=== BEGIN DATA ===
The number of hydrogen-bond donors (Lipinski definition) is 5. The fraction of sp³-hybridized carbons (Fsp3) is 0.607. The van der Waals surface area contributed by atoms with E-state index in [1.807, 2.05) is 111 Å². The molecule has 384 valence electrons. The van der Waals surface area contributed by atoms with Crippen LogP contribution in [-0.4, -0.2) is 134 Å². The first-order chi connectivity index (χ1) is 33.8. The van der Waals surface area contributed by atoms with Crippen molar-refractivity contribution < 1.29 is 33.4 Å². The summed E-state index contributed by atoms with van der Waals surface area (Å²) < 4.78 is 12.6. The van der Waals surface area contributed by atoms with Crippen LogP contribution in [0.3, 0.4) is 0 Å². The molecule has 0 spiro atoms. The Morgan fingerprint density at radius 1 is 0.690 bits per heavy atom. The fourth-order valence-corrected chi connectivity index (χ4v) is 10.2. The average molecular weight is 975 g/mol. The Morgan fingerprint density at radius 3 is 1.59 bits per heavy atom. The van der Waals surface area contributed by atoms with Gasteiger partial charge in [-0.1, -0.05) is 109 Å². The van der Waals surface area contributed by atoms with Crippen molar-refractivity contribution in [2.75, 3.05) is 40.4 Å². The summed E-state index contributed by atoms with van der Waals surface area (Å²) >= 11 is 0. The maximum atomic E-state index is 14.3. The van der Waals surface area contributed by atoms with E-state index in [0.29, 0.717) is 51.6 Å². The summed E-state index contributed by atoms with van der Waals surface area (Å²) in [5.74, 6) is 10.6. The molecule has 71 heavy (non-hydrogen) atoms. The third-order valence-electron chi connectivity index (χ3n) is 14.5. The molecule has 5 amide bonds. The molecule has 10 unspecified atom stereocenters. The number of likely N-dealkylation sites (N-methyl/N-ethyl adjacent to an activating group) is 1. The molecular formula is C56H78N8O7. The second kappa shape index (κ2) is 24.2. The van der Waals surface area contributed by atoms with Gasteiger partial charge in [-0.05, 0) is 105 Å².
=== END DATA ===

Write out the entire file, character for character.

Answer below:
The number of hydrogen-bond donors (Lipinski definition) is 5. The fraction of sp³-hybridized carbons (Fsp3) is 0.607. The van der Waals surface area contributed by atoms with E-state index in [1.807, 2.05) is 111 Å². The molecule has 384 valence electrons. The van der Waals surface area contributed by atoms with Crippen LogP contribution in [-0.4, -0.2) is 134 Å². The first-order chi connectivity index (χ1) is 33.8. The van der Waals surface area contributed by atoms with Crippen molar-refractivity contribution < 1.29 is 33.4 Å². The summed E-state index contributed by atoms with van der Waals surface area (Å²) < 4.78 is 12.6. The van der Waals surface area contributed by atoms with Crippen LogP contribution in [0.3, 0.4) is 0 Å². The molecule has 0 spiro atoms. The Morgan fingerprint density at radius 1 is 0.690 bits per heavy atom. The fourth-order valence-corrected chi connectivity index (χ4v) is 10.2. The average molecular weight is 975 g/mol. The Morgan fingerprint density at radius 3 is 1.59 bits per heavy atom. The van der Waals surface area contributed by atoms with Gasteiger partial charge in [-0.1, -0.05) is 109 Å². The van der Waals surface area contributed by atoms with Crippen molar-refractivity contribution in [2.75, 3.05) is 40.4 Å². The summed E-state index contributed by atoms with van der Waals surface area (Å²) >= 11 is 0. The maximum atomic E-state index is 14.3. The van der Waals surface area contributed by atoms with E-state index in [0.29, 0.717) is 51.6 Å². The summed E-state index contributed by atoms with van der Waals surface area (Å²) in [5.74, 6) is 10.6. The molecule has 71 heavy (non-hydrogen) atoms. The third-order valence-electron chi connectivity index (χ3n) is 14.5. The molecule has 5 amide bonds. The molecule has 10 unspecified atom stereocenters. The number of likely N-dealkylation sites (N-methyl/N-ethyl adjacent to an activating group) is 1. The molecular formula is C56H78N8O7. The second kappa shape index (κ2) is 24.2. The van der Waals surface area contributed by atoms with Gasteiger partial charge in [-0.05, 0) is 105 Å².